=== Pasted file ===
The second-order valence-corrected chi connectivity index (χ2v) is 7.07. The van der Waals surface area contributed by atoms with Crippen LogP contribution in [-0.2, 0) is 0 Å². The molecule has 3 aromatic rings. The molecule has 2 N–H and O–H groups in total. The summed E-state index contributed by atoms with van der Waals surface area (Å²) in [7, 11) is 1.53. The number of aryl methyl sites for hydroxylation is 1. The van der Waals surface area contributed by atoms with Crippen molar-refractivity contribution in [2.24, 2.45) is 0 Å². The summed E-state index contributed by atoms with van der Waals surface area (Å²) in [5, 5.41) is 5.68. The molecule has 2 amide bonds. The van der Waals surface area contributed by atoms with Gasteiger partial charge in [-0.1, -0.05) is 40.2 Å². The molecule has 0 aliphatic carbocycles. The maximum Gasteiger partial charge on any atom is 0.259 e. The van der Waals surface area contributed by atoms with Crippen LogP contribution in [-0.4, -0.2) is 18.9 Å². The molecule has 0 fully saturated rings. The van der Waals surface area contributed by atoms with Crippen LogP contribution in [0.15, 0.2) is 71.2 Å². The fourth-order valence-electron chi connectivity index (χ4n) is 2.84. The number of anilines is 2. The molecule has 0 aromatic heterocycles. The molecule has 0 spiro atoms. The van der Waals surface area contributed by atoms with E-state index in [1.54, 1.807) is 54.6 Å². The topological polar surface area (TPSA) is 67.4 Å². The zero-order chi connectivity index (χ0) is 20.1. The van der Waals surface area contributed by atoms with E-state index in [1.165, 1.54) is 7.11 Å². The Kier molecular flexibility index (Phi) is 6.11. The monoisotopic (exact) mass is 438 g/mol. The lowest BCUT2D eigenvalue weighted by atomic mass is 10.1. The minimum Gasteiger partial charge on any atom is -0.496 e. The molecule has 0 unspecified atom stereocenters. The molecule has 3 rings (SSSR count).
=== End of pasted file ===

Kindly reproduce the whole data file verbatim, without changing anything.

The second-order valence-corrected chi connectivity index (χ2v) is 7.07. The van der Waals surface area contributed by atoms with Crippen LogP contribution in [-0.2, 0) is 0 Å². The molecule has 3 aromatic rings. The molecule has 2 N–H and O–H groups in total. The summed E-state index contributed by atoms with van der Waals surface area (Å²) in [7, 11) is 1.53. The number of aryl methyl sites for hydroxylation is 1. The van der Waals surface area contributed by atoms with Crippen molar-refractivity contribution in [2.24, 2.45) is 0 Å². The summed E-state index contributed by atoms with van der Waals surface area (Å²) in [5, 5.41) is 5.68. The molecule has 2 amide bonds. The van der Waals surface area contributed by atoms with Gasteiger partial charge in [-0.1, -0.05) is 40.2 Å². The molecule has 0 aliphatic carbocycles. The maximum Gasteiger partial charge on any atom is 0.259 e. The van der Waals surface area contributed by atoms with Crippen LogP contribution in [-0.4, -0.2) is 18.9 Å². The molecule has 0 fully saturated rings. The van der Waals surface area contributed by atoms with Crippen LogP contribution in [0.15, 0.2) is 71.2 Å². The fourth-order valence-electron chi connectivity index (χ4n) is 2.84. The number of anilines is 2. The molecule has 0 aromatic heterocycles. The molecule has 0 spiro atoms. The van der Waals surface area contributed by atoms with E-state index in [1.54, 1.807) is 54.6 Å². The topological polar surface area (TPSA) is 67.4 Å². The zero-order chi connectivity index (χ0) is 20.1. The van der Waals surface area contributed by atoms with E-state index in [1.165, 1.54) is 7.11 Å². The Kier molecular flexibility index (Phi) is 6.11. The monoisotopic (exact) mass is 438 g/mol. The lowest BCUT2D eigenvalue weighted by atomic mass is 10.1. The minimum Gasteiger partial charge on any atom is -0.496 e. The molecule has 0 unspecified atom stereocenters. The molecule has 3 rings (SSSR count).